Iron Ore Heritage Trail a regional attraction worthy of upgrades
One of the crown jewels in the region’s trail system, the Iron Ore Heritage Trail, received many upgrades in 2016, and more appear to be on the way.
The Ishpeming City Council last week heard about the trail’s improvements from Carol Fulsher, administrator of the Iron Ore Heritage Recreation Authority.
Last year’s upgrades included a bridge in Humboldt Township — where a culvert was washed out — and paving of a 2-mile section of trail east of Negaunee.
What helps make the Iron Ore Heritage Trail unique are the interpretive signs educating trail users about the region’s iron history.
So, 10 more interpretive signs put in last year between the city of Negaunee and Marquette Township can only add to the trail’s special appeal.
Another unique amenity along the trail was installed in 2016 near the Marquette Commons: a “fixstation” where trail-traveling cyclists can make minor repairs to their bicycles.
However, it helps if people have good access to the trail. The Iron Ore Heritage Trail was aided in another way last year, with the authority partnering with Marquette and Chocolay townships and the Michigan Natural Resources Trust Fund for connecting trails from trailheads at Marquette Township’s Schwemwood Park and the Chocolay Lions Field to the trail.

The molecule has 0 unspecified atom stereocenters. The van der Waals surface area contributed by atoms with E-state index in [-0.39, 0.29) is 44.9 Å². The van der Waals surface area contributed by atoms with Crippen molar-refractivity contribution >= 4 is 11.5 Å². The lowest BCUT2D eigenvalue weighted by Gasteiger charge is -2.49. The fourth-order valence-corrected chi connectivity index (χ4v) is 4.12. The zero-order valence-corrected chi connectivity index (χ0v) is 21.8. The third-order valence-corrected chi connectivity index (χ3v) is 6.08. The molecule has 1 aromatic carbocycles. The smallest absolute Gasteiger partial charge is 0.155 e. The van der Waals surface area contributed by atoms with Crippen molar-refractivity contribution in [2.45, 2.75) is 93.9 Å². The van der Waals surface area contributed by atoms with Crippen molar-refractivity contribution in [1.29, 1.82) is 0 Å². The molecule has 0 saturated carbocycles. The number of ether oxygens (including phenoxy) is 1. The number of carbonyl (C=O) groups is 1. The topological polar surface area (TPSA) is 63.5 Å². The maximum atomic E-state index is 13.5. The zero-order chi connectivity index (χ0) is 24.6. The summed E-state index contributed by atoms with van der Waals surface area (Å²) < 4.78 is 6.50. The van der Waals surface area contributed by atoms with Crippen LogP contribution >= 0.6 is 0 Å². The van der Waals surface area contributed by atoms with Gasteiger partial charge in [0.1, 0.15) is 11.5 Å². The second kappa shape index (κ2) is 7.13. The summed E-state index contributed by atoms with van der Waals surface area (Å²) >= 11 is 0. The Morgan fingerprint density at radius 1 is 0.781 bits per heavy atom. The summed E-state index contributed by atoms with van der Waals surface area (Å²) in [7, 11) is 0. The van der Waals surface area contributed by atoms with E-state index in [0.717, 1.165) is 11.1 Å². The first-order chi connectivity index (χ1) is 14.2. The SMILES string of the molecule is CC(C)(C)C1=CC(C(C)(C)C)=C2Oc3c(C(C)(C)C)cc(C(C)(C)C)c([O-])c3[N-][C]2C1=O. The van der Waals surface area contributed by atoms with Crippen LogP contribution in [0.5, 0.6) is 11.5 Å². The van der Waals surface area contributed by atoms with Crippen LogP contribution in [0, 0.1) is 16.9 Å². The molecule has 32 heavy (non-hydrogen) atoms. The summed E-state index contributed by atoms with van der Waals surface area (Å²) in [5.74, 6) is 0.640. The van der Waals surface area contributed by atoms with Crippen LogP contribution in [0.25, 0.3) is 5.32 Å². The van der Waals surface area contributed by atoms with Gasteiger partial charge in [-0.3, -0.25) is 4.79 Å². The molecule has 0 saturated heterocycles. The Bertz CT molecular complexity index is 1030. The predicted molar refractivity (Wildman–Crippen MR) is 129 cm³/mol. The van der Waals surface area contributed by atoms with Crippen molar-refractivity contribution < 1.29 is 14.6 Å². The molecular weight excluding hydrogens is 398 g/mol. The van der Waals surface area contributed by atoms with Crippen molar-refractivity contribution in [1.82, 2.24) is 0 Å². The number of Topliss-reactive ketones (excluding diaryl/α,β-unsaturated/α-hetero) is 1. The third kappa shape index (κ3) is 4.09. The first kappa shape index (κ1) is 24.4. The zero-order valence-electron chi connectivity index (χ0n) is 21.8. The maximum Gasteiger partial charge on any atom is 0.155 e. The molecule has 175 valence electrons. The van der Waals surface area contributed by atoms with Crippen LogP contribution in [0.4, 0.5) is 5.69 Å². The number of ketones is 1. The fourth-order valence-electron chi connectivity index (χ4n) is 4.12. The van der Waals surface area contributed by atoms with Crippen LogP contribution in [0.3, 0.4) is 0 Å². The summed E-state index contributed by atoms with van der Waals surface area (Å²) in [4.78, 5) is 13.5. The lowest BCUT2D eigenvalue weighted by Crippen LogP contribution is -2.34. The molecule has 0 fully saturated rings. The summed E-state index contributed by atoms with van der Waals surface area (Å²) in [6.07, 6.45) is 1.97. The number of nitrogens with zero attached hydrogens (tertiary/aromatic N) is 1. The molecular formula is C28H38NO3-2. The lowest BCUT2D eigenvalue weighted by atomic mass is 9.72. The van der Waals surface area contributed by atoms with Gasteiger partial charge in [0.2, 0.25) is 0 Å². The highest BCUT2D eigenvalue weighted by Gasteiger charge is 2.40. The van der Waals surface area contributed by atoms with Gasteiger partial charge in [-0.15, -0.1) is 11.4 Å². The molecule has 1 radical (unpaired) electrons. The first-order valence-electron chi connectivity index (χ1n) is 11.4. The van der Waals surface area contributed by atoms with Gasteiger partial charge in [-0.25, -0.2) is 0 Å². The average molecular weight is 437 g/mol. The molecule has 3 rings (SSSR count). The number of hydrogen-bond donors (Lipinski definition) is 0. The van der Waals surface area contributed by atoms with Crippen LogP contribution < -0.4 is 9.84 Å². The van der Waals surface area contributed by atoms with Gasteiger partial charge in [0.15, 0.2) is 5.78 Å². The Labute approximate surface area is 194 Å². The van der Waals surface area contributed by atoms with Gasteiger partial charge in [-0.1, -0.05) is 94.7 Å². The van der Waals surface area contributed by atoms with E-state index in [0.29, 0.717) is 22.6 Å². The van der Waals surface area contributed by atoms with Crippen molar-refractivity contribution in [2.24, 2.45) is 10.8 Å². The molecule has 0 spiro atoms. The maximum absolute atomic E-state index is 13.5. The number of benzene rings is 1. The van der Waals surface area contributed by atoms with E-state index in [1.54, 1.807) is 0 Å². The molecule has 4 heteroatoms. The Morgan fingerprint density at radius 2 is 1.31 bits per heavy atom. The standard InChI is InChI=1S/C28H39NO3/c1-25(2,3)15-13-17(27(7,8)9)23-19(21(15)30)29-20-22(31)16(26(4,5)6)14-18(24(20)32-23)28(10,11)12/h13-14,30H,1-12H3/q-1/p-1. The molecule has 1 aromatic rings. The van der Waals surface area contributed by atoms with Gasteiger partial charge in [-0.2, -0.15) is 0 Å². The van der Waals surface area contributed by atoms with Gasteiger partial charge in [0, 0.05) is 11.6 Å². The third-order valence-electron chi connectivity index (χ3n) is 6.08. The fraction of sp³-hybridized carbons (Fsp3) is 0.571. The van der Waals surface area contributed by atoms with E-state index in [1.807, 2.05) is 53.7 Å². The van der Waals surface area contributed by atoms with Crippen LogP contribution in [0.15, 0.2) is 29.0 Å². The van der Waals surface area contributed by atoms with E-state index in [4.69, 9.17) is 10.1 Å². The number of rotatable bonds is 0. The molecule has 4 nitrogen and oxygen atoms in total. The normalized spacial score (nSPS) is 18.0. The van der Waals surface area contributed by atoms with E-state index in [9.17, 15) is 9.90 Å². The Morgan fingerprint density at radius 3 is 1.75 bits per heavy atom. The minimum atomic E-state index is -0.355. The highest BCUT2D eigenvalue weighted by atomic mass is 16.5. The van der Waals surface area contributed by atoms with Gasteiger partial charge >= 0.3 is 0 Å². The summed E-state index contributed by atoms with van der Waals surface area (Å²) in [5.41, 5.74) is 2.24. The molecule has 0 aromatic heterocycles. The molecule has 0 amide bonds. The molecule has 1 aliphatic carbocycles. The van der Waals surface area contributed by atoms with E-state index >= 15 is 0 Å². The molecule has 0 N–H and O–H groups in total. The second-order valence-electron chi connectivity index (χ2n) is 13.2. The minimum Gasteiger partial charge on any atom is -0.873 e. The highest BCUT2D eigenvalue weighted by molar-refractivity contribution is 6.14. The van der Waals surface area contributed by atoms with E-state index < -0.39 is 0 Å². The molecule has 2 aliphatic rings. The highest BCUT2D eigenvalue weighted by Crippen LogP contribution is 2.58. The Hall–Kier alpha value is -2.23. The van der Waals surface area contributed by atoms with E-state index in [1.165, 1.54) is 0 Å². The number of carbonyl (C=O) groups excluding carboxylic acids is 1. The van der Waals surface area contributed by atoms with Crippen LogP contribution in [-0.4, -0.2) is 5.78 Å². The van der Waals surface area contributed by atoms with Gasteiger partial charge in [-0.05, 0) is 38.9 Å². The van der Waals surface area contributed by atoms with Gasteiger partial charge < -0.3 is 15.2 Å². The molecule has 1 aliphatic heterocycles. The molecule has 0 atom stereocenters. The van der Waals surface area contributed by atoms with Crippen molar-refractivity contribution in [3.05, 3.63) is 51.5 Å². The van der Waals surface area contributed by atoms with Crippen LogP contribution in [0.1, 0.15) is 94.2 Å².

Trail upgrades are expected to continue, with more shelters along the trail proposed. Those shelters would be along stretches that aren’t near towns or businesses, so they certainly would help trail users get out of inclement weather when there are relatively few options.
However, when there is traffic, another planned addition — street-crossing signs for people traversing the trail — should help. The public also wants to see more restrooms, and why they are necessary is obvious.
Trails, like buildings and streets, need to be constantly maintained beyond just making sure they’re paved, mowed or kept free from hazards. They need things like interpretive signs and shelters to make them easier for travelers to use.
Considering the Iron Ore Heritage Trail goes from Republic to Chocolay Township, it attracts many users who have the opportunity to exercise in a beautiful setting.
We applaud the improvements recently made to the trail, and hope it gets the upgrades it needs.